Advancing age and audacity empower me to address “the emperor’s clothes” and the “elephant in the room.“ And so I will as regards to Carbondale Eclipse 2017. If you don’t agree, with my opinions, don’t bark at me — bark at the moon like Ozzy Osbourne!

First, allow me to establish my “cred” so my comments are taken in context. I absolutely love Southern Illinois. It’s very special, and I’m a proud Saluki and SIU alumni association member. I loved every minute of my nine years in Carbondale, where I worked full-time as a SIU laboratory researcher, earning bachelor's and master's degrees.

I even bought a home there, uncommon in 1980 for a single woman. I helped nonprofit organizations and developed my social consciousness there. I volunteered with political campaigns, Southern Counties Action Movement, Shawnee Solar Project, Peace Coalition, food cooperatives and taught yoga at Free School. I interned at Touch of Nature, Giant City State Park and in deep Southern Illinois.

I lobbied City Council and marched down South Illinois Avenue. Appointed by Mayor Fisher to the city’s Energy Futures Task Force, I helped create its Energy Division. I costumed up for 19 Halloweens, partied in Bucky Fuller’s dome and heard him speak on campus. I hiked the Shawnee and frequented bars, concerts and the farmer’s market. Since moving away, I run back there every chance I get.

Accordingly, I and my proud Saluki husband visited our ”center of the universe” for the big celestial event. We got hotel reservations early, warned by local friends to bring water and even a “potty” container in case we got stranded on the road to “Woodstock.” They and others steered clear of Carbondale, scared by the hype.

Our trek was 700 miles round trip. We arrived Friday and left Tuesday. We wouldn’t have missed it for the world, except we almost did during the Stadium “event.” Much work and coordination was evident, and kudos goes out to Mayor Henry, Carbondale, SIU, businesses, Main Street, and Tourism Bureaus for attempting to predict and accommodate such an event. Carbondale’s Strip looks wonderful!

I hope my observations help refine this 2017 trial run for 2024.

So, here goes. Friday, Saturday, and Sunday seemed pitifully bereft of activity on the Strip. We easily found parking places on Illinois Avenue. We’ve seen busier regular weekends … anyone remember the Strip closures? The dearth of visitors was made more obvious by the plethora of events seemingly everywhere — Shadowfest, Marketplace, Family Fun Zone, Stadium, Arena, Crossroads Festival, Arts and Crafts Fair, Homegrown Stage — not to mention events at wineries (Moonstock!), the Varsity, Bald Knob, and Pagan and Native American festivals. Too much spread too thin!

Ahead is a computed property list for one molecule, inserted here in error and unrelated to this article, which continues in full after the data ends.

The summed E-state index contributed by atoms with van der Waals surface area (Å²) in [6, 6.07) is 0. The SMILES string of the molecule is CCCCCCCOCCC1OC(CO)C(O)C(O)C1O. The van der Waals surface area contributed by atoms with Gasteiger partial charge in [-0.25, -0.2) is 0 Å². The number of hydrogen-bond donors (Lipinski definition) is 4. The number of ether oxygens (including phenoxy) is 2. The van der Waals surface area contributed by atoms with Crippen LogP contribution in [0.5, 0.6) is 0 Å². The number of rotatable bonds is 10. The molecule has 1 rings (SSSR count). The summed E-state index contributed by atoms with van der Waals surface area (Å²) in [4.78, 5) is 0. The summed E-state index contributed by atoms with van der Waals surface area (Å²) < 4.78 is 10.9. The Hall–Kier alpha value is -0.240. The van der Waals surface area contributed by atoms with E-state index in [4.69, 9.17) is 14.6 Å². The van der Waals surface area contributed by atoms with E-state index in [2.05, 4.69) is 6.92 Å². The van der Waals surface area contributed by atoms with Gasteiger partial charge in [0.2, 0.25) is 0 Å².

Music stages at SIU Arena, downtown and Shadowfest were overkill. There were only handfuls of people at Arena concerts — so few that the Mummies threw T-shirts to the crowd instead of having a sales table. The Boat Drunks likewise had few takers, unusual for them. The carnival seemed unnecessary — vendors had to give away food Sunday night.

We attended Max Kaplan’s live Planetary Radio Show, but there were glitches in the broadcast. The prize contest and question and answer segment was not videotaped (an SIU snafu). Kaplan sheepishly apologized on SIU’s behalf. This shouldn’t happen at a college with a renowned communications program given the preparation that undoubtedly went into it.

The Stadium “event” was disappointing. There was no dignitary or alumni recognition, little science and no printed program. The Arena and grounds events competed for attention at the same times. After the eclipse, no traffic control on McLafferty Road made us miss Tawl Paul’s performance because it took an hour to get downtown.

While Shadowfest was well attended, it was sparse enough that we parked in the same parking space in the adjacent lot two nights in a row. So much for the apocalyptic scene we were warned about. Speaking of the Apocalypse, I heard that 90 policemen were on duty that weekend. Really? Weren’t there just 12 policemen during the infamous 1970 riots? Perhaps the ghost of Halloween pasts spooked the city. One can’t be too careful with public safety nowadays, and thankfully, the weekend was peaceful … but isn’t that overkill? I’d vote for more eclipse day traffic control instead!

Food for thought for 2024 — less is more. Don’t scare locals and tourists away by optimistically over-predicting attendance or arrival times. While Carbondale saw more visitors by Sunday evening, surely the event did not live up to expectations. I hope that there was a net economic gain, not just intangibles. Reduce the music stages and events and concentrate activities. Provide post-eclipse traffic control and ditch the carnival. Design a better Stadium program. Produce and sell commemorative videos, pictorials and souvenirs of southern Illinois’ time in the sun.

Here’s to your next big gig — go Dawgs! See you there!

Valeri DeCastris is a graduate of Southern Illinois University Carbondale and currently resides in Northern Illinois.

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